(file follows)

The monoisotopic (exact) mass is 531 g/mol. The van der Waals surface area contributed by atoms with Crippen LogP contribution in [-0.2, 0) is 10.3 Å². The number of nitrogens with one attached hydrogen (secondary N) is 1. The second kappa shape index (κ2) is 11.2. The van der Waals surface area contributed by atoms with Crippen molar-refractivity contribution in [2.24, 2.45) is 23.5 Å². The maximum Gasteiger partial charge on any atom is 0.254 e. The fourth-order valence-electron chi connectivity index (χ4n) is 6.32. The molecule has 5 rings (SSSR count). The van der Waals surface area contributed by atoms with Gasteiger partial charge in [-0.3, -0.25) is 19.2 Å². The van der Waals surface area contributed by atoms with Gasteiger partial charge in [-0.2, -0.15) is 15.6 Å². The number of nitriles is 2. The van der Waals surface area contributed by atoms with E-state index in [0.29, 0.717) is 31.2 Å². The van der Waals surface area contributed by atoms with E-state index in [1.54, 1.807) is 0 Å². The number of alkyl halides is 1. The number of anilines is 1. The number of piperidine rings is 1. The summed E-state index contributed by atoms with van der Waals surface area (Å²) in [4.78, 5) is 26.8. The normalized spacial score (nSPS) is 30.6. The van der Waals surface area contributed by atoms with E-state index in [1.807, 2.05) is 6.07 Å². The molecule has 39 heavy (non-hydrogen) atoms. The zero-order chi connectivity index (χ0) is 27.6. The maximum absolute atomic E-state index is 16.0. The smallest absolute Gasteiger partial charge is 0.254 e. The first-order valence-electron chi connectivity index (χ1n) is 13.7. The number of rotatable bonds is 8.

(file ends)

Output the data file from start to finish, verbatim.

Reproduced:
The monoisotopic (exact) mass is 531 g/mol. The van der Waals surface area contributed by atoms with Crippen LogP contribution in [-0.2, 0) is 10.3 Å². The number of nitrogens with one attached hydrogen (secondary N) is 1. The second kappa shape index (κ2) is 11.2. The van der Waals surface area contributed by atoms with Crippen molar-refractivity contribution in [2.24, 2.45) is 23.5 Å². The maximum Gasteiger partial charge on any atom is 0.254 e. The fourth-order valence-electron chi connectivity index (χ4n) is 6.32. The molecule has 5 rings (SSSR count). The van der Waals surface area contributed by atoms with Gasteiger partial charge in [-0.3, -0.25) is 19.2 Å². The van der Waals surface area contributed by atoms with Gasteiger partial charge in [-0.2, -0.15) is 15.6 Å². The number of nitriles is 2. The van der Waals surface area contributed by atoms with E-state index in [0.29, 0.717) is 31.2 Å². The van der Waals surface area contributed by atoms with E-state index in [1.54, 1.807) is 0 Å². The number of alkyl halides is 1. The number of anilines is 1. The number of piperidine rings is 1. The summed E-state index contributed by atoms with van der Waals surface area (Å²) in [4.78, 5) is 26.8. The normalized spacial score (nSPS) is 30.6. The van der Waals surface area contributed by atoms with E-state index in [1.807, 2.05) is 6.07 Å². The molecule has 39 heavy (non-hydrogen) atoms. The zero-order chi connectivity index (χ0) is 27.6. The maximum absolute atomic E-state index is 16.0. The smallest absolute Gasteiger partial charge is 0.254 e. The first-order valence-electron chi connectivity index (χ1n) is 13.7. The number of rotatable bonds is 8.